If Tai Rittichai had to pick a favorite room in her elegant 1920s Tudor home in San Marino, California, it would be the kitchen. The warm and inviting space is a busy hub for three generations of her family. Friends flock to the island when she entertains; her two young sons do their homework there; and her mother, Somsiri, a talented cook, can usually be found there preparing delicious dishes originating from her native Thailand. Style-wise, it also spans nations: There are Belgian farmhouse chairs and Swedish Hans-Agne Jakobsson sconces, and the walls are coated in Farrow & Ball paint from England. It encapsulates the distinct aesthetic that Rittichai and the interior-designer couple Cy and Genevieve Carter created together over several years, starting in 2017. And it tells the story of her life, from an extremely modest childhood in Bangkok to her soaring success as a globe-crossing business owner.
SACRAMENTO, Calif. (AP) — It’s not often that bacon leads a roundup of new laws taking effect with the New Year in California.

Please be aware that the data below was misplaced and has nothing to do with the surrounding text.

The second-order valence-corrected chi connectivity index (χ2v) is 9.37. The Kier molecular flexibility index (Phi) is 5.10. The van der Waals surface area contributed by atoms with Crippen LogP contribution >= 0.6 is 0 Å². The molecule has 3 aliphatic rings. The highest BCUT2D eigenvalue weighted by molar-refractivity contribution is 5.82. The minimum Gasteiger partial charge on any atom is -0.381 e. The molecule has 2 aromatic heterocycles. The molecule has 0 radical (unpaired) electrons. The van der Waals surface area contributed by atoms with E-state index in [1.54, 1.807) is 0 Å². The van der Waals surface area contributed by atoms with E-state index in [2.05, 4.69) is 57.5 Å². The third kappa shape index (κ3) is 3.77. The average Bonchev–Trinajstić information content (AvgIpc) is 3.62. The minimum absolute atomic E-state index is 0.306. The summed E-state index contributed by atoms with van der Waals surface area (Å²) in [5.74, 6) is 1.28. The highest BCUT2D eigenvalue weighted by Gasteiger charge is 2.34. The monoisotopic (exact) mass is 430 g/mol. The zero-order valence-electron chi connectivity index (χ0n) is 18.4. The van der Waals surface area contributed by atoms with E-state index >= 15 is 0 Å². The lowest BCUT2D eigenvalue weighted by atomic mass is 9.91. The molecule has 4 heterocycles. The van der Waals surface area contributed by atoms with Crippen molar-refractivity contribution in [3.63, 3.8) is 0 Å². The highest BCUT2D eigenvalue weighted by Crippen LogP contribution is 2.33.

But even in progressive California, that’s the headline-grabber.… Read More
A home designed by one of Disney’s most iconic “imagineers” has graced the real estate market in Lake View Terrace, California for $2.7 million.
The 2,892-square-foot estate, dubbed Villa di Fontani, was designed by Fred Joerger, the man behind such famous Disneyland attractions such as Sleeping Beauty’s castle and the Matterhorn, Realtor.com reported.
And he’s not the only Disney mastermind who had a hand in bringing this beautiful home to life.
“Villa Di Fontani Estate was conceived with the same magic that brought the first Disneyland Park to life,” the listing on Realtor.com says. “Designed and built by one of the three original Disney imagineers Fred Joerger, this masterpiece also holds works of art by other Disney artists like Walt Peregoy, Tyrus Wong and Travis Johnson. This property,
A colorful home in Northern California — often referred to as the “Flintstone House” for it’s dinosaur replicas, unique shape and memorabilia from the ’60s cartoon — can stay caveman-themed after a lawsuit between the town and the home’s owner was settled, according to local reports.
Florence Fang, the home’s owner, will be paid $125,000 by the town of Hillsborough to cover costs associated with the lawsuit, which began in 2019, according to The Mercury News. The settlement also states that Fang must apply for permits for the home’s exterior, but that they are guaranteed to be approved once filed, The Palo Alto Daily Post reported.
The suit was settled in April, but due to a gag order, details have only recently come to light. Hillsborough is about 25 miles south of San Francisco.
“The parties have reached an amicable resolution of the case to the satisfaction of all